Sometimes, you just find yourself in the middle of a conflict. It doesn’t matter if you want to fight or not, it just happens.
This is pretty much the story of the ancient Greek city of Corinth. Stuck smack dab in the middle of Athens and Sparta, Corinth rarely had a choice if it wanted to “get involved.”
It would have been easy for the Corinthians to just pick one side and fall into the background of history. But its unique geographic location allowed it to form an identity of its own, and add its own twist to Greek history along the way.
A Land of Rich Traders and Tyrants
If you want to get an idea as to why Corinth was able to make a name for itself, just take a look at a map. The city is located on the Isthmus of Corinth, a stretch of land connecting the Peloponnese to the rest of mainland Greece.
In addition, being right on the water allowed the Corinthians to also have control over much of the sea trade in the region.
All of this adds up to…money. Lots and lots of money.
Trade was a huge source of wealth for the ancient Greeks, and many cities depended on it for even just basic resources (mainly grain). Their strategic location allowed the Corinthians to impose taxes and tariffs on goods traveling between the two largest and most politically important cities of ancient Greece.
Yes, Athens and Sparta hated one another. But when they weren’t at war, they would trade, and Corinth always got a piece.
Because of its role in commerce, the Corinthians played a big role in bringing currency to the ancient Greeks. They began minting coins early on, and the Corinthian standard was one of the more recognized measures of coin worth in Greece.
All of this simply because it’s located on a thin strip of land between Athens and Sparta. Not too shabby, Corinth. Not too shabby.
The Founders of the Greek Navy?
Being situated right along the water on a tiny isthmus meant that the Corinthians had to learn from an early age how to sail. And because so many Corinthians also made their living trading goods, there was a lot of incentive to develop a strong maritime tradition in Corinth.
So much emphasis on the sea led to the invention of the trireme.
These large war galleys were bigger than any other ship at the time, and they had three banks of oars, which made them much easier to maneuver in tight spaces.
Over time, the rest of the Greek world began building triremes, recognizing them as the most superior warship of the era. In this sense, the Corinthians birthed the concept of a navy in ancient Greece.
The Corinthians would get lots of chances throughout history to prove their worth as sailors. Perhaps the most significant opportunity came during the Peloponnesian War, when the Corinthians teamed up with Sparta to deliver a crushing blow to the Athenians at Sicily.
Athens would never recover from this loss, and it marked the beginning of a seismic shift in Greek history. Soon, Athens would no longer sit at the top, and Sparta and Thebes would get their chance. But only briefly, for soon all of Greece would fall to Philipp and Alexander of Macedon.
The Corinthian Order
The ancient Greeks were fairly advanced architects. Their temples and other important buildings served as models for cities both near and far.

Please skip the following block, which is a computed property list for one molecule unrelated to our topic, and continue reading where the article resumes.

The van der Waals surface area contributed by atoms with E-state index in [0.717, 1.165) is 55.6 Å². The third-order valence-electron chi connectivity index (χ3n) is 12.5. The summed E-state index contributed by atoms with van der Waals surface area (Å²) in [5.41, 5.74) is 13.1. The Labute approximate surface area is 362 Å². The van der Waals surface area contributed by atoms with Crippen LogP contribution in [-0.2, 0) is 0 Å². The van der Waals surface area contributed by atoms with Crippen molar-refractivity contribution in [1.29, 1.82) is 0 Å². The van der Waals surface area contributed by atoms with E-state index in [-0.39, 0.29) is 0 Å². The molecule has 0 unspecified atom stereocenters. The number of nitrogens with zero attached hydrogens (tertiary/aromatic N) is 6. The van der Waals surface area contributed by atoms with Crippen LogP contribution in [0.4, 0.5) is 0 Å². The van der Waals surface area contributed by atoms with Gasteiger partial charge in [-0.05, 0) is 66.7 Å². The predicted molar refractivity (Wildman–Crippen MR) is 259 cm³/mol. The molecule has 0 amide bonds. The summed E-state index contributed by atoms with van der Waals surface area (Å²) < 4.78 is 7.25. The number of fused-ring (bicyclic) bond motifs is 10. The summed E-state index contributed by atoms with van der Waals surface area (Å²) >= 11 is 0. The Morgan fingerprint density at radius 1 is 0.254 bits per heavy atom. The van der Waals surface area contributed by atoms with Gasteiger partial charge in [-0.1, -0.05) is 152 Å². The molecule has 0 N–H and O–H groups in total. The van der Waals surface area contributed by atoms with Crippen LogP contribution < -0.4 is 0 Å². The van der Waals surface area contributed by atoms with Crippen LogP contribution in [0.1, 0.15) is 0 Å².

Different schools of architecture emerged, with one of them being the Corinthian Order. The others, the Ionic and Doric, come from Athens and Sparta, respectively.
These names were meant to reflect the styles of these cities. Doric designs were simple and basic, whereas Corinthian architecture is elaborate and intentionally ornate.
This comes from the Spartan’s reputation as being disciplined and austere, as well as Corinth’s for being wealthy and luxurious. Ionic styles were meant to balance the other two, offering designs somewhere in between ornate and basic.
All of these names are Greek, and the styles reflect what was being done in Greece at the time. But people didn’t start naming these designs after Greek cities until Roman times. Still, this speaks to the influence these cities had on Rome, which we all know went on to completely reshape ancient Europe, Asia, and North Africa.
The Delicate Balance of Power in Ancient Greece
Throughout its history, Corinth, not unlike other city-states not named Athens and Sparta, was caught in between these two bigshots of ancient Greece. But when Sparta beat Athens, with the aid of Corinth, it wasn’t long before Corinth was teaming up with Thebes and Athens to stop the Spartans from getting too powerful.
Part of the reason ancient Greece never unified was because the city-states were too independent and too powerful on their own.
All it took was for one alliance to change and the people in power were all of a sudden on the bottom.
The Fall of Corinth
Like the rest of the Classical Greek cities, Corinth eventually fell to the Macedonian armies of Philipp the II and later Alexander the Great, ushering in the Hellenistic Era of ancient Greece.
Later, it was conquered by the Romans and destroyed.
When Julius Caesar became Emperor of Rome, he ordered Corinth rebuilt, and it became the capital of Roman Greece. It then became a rather significant city in the Roman empire, and has made its way into modern times thanks to its many mentions in the Bible. Talk about a comeback!?
Though it was never the same, Corinth’s survival speaks to its influence on ancient history.
Sure, it doesn’t get the glory heaped on Athens and Sparta. But their support and resistance to these two powers shaped their conflicts, and along the way, helped write the story of ancient Greece.
Written by Matthew Jones
Illustrated by Pablo Velarde Diaz-Pache
Illustrated by Jean Galvao